Tooling Resources

Postman resources

Postman is a widely-used collaboration platform for API development and testing. Using this third-party tool, you can easily test APIs with environments generated for your test platforms and imported testing collections of API queries.

Postman collections are comprised of REST, Document, or GraphQL schema and queries to run or test against one or more defined environments. The tool includes a collection runner testing utility for testing against query assertions embedded in the collection. Collections and environments can be imported or exported with Postman.

Using Postman


Install Postman to run postman testing.

Postman collections

Postman collections can accessed in the Stargate-Cassandra workspace hosted on You can either run the collections in the workspace, export the collections to use in your own postman application, or run the collections using the btn:(Run in Postman).

For Stargate development, four collections that correspond to the documentation code examples are available:

Each collection lets you try out creation, insertion, and deletion of both data and schema, as required.

Postman environment configuration

To use the collections, you’ll need to download and configure a postman environment. Two environments are also available, one for the open-source Stargate docker image and one for DataStax Astra. A small amount of configuration is necessary in the single environment to set your parameters before use.

Stargate OSS

If you are using non-standard ports, you’ll need to change them in the Postman environment. You can also edit the JSON file directly, if you prefer.

Astra DB

There are three items that must be retrieved from Astra Portal and configured in the Postman environment:




Open the environment in Postman and copy/paste in the appropriate values. You can also edit the JSON file directly, if you prefer.

GraphQL resources

The easiest way to get started with GraphQL is to use the built-in GraphQL playground.


The GraphQL playground launches the url http://localhost:8080/playground in your browser.

Add your application token to the HTTP HEADERS section at the lower lefthand corner of the GraphQL Playground window:


Using the GraphQL Playground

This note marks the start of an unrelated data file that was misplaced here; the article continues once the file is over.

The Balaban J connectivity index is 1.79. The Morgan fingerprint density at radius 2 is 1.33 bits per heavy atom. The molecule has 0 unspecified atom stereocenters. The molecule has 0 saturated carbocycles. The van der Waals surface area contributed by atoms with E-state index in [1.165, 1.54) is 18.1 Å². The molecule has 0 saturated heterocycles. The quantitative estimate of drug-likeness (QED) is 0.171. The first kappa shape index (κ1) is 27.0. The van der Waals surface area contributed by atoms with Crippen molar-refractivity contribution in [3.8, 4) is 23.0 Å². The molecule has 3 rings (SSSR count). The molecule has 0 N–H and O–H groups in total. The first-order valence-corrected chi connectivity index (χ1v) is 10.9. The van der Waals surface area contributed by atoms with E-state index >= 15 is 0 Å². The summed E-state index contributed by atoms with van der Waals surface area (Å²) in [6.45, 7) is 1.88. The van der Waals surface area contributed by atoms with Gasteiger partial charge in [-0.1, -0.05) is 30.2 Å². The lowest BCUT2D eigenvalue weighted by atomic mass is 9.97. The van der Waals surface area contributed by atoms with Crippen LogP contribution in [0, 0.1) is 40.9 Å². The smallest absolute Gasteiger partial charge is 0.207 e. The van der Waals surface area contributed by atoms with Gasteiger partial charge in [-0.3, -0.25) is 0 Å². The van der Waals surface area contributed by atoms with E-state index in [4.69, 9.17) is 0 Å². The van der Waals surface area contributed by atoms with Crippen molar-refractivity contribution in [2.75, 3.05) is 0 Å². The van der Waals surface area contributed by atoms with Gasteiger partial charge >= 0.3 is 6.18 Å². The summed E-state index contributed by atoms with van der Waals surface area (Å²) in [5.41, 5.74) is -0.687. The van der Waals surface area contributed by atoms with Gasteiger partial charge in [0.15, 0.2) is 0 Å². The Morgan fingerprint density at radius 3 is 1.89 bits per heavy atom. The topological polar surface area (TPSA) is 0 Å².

Once in the playground, you can create new schema and interact with the GraphQL APIs. The server paths are structured to provide access to creating and querying schema, as well as querying and modifying Stargate data:

  • /graphql-schema

    • An API for exploring and creating schema, or Data Definition Language (DDL). For example, Stargate has queries to create, modify, or drop tables, such as createTable, or dropTable.

  • /graphql-admin

    • An API for deploying GraphQL schema.

  • /graphql/<keyspace>

    • An API for querying and modifying data in your tables using GraphQL fields.

REST and Document API resources

The Swagger UI allows you to interact with the REST and Document APIs in a web browser.

Using the Swagger UI

Once you have started Stargate using Docker, you can access the REST API in a browser at http://localhost:8082/swagger-ui. For the Document API, use http://localhost:8180/swagger-ui. You can use the "Try It" function to execute and display results. You can also use this function to generate cURL commands to execute on the command line.

BloomRPC gRPC resources


Using BloomRPC

BloomRPC aims to provide the simplest and most efficient developer experience for exploring and querying your GRPC services. Using this third-party tool, you can easily test gRPC proto files with environments generated for your test platforms.

For instance, the proto files can be imported into BloomRPC. Select ExecuteQuery from the imported files. Set the environment to localhost:8090 if running a Stargate docker container. In the metadata, add an authentication token with {"x-cassandra-token": "<auth_token>"}. If you have followed one of the gRPC client instructions, add the following query and push the run button:

  "cql": "SELECT * FROM users",
  "values": {
    "type": 0
  "parameters": {
    "keyspace": {
      "value": "test"

You should get the same results from the database table that you received running command-line tools.